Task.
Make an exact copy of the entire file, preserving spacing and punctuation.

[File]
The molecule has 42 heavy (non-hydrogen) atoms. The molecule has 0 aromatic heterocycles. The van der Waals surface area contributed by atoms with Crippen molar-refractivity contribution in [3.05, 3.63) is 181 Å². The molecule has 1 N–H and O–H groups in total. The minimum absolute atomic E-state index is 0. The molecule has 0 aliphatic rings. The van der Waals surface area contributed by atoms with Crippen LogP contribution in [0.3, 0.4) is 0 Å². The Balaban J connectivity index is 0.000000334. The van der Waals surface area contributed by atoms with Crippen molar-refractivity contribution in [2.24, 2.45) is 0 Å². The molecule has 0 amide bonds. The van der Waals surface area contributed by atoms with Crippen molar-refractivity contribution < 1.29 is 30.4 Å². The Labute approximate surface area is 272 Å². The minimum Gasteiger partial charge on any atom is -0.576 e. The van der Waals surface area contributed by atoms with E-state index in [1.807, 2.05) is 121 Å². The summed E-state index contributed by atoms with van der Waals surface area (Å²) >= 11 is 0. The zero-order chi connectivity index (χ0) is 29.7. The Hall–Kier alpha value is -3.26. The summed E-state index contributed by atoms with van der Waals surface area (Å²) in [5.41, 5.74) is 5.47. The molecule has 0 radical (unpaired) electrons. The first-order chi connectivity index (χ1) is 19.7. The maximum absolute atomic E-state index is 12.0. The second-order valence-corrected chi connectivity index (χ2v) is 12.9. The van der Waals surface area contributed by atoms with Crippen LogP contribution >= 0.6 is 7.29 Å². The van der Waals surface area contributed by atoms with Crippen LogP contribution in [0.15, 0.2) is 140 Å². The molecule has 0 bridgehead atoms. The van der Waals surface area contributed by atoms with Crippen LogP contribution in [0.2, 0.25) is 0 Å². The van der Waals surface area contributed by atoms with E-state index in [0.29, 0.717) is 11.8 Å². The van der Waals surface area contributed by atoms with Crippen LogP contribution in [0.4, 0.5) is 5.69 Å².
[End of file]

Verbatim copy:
The molecule has 42 heavy (non-hydrogen) atoms. The molecule has 0 aromatic heterocycles. The van der Waals surface area contributed by atoms with Crippen molar-refractivity contribution in [3.05, 3.63) is 181 Å². The molecule has 1 N–H and O–H groups in total. The minimum absolute atomic E-state index is 0. The molecule has 0 aliphatic rings. The van der Waals surface area contributed by atoms with Crippen LogP contribution in [0.3, 0.4) is 0 Å². The Balaban J connectivity index is 0.000000334. The van der Waals surface area contributed by atoms with Crippen molar-refractivity contribution in [2.24, 2.45) is 0 Å². The molecule has 0 amide bonds. The van der Waals surface area contributed by atoms with Crippen molar-refractivity contribution < 1.29 is 30.4 Å². The Labute approximate surface area is 272 Å². The minimum Gasteiger partial charge on any atom is -0.576 e. The van der Waals surface area contributed by atoms with E-state index in [1.807, 2.05) is 121 Å². The summed E-state index contributed by atoms with van der Waals surface area (Å²) >= 11 is 0. The zero-order chi connectivity index (χ0) is 29.7. The Hall–Kier alpha value is -3.26. The summed E-state index contributed by atoms with van der Waals surface area (Å²) in [5.41, 5.74) is 5.47. The molecule has 0 radical (unpaired) electrons. The first-order chi connectivity index (χ1) is 19.7. The maximum absolute atomic E-state index is 12.0. The second-order valence-corrected chi connectivity index (χ2v) is 12.9. The van der Waals surface area contributed by atoms with Crippen LogP contribution >= 0.6 is 7.29 Å². The van der Waals surface area contributed by atoms with Crippen LogP contribution in [0.15, 0.2) is 140 Å². The molecule has 0 bridgehead atoms. The van der Waals surface area contributed by atoms with Crippen LogP contribution in [0.2, 0.25) is 0 Å². The van der Waals surface area contributed by atoms with E-state index in [0.29, 0.717) is 11.8 Å². The van der Waals surface area contributed by atoms with Crippen LogP contribution in [0.4, 0.5) is 5.69 Å².